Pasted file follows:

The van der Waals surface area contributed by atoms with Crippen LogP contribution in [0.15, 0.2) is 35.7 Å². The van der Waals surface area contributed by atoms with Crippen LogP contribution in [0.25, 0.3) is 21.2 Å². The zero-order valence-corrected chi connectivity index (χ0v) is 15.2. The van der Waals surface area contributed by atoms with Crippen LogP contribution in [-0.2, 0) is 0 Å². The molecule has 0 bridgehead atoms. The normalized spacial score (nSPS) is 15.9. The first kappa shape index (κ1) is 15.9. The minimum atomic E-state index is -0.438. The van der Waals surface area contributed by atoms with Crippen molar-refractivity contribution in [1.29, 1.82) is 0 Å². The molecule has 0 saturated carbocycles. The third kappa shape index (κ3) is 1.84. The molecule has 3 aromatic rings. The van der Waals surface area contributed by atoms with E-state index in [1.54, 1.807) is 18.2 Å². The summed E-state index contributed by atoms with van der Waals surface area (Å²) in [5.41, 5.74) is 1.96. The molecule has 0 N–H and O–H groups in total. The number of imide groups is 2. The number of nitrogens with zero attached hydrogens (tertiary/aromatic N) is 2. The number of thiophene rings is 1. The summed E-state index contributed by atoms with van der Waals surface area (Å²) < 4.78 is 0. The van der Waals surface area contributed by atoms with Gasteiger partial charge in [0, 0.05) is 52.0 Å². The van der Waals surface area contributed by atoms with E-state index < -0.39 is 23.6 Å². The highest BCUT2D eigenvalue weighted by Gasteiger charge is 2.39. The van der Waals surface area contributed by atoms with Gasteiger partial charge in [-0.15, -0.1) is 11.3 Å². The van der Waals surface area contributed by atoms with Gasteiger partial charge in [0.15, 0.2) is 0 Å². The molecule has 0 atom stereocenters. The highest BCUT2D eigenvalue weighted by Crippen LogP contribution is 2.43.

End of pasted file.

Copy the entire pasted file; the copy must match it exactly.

The van der Waals surface area contributed by atoms with Crippen LogP contribution in [0.15, 0.2) is 35.7 Å². The van der Waals surface area contributed by atoms with Crippen LogP contribution in [0.25, 0.3) is 21.2 Å². The zero-order valence-corrected chi connectivity index (χ0v) is 15.2. The van der Waals surface area contributed by atoms with Crippen LogP contribution in [-0.2, 0) is 0 Å². The molecule has 0 bridgehead atoms. The normalized spacial score (nSPS) is 15.9. The first kappa shape index (κ1) is 15.9. The minimum atomic E-state index is -0.438. The van der Waals surface area contributed by atoms with Crippen molar-refractivity contribution in [1.29, 1.82) is 0 Å². The molecule has 0 saturated carbocycles. The third kappa shape index (κ3) is 1.84. The molecule has 3 aromatic rings. The van der Waals surface area contributed by atoms with E-state index in [1.54, 1.807) is 18.2 Å². The summed E-state index contributed by atoms with van der Waals surface area (Å²) in [5.41, 5.74) is 1.96. The molecule has 0 N–H and O–H groups in total. The number of imide groups is 2. The number of nitrogens with zero attached hydrogens (tertiary/aromatic N) is 2. The number of thiophene rings is 1. The summed E-state index contributed by atoms with van der Waals surface area (Å²) < 4.78 is 0. The van der Waals surface area contributed by atoms with Gasteiger partial charge in [0, 0.05) is 52.0 Å². The van der Waals surface area contributed by atoms with E-state index < -0.39 is 23.6 Å². The highest BCUT2D eigenvalue weighted by Gasteiger charge is 2.39. The van der Waals surface area contributed by atoms with Gasteiger partial charge in [-0.15, -0.1) is 11.3 Å². The van der Waals surface area contributed by atoms with Gasteiger partial charge in [0.15, 0.2) is 0 Å². The molecule has 0 atom stereocenters. The highest BCUT2D eigenvalue weighted by Crippen LogP contribution is 2.43.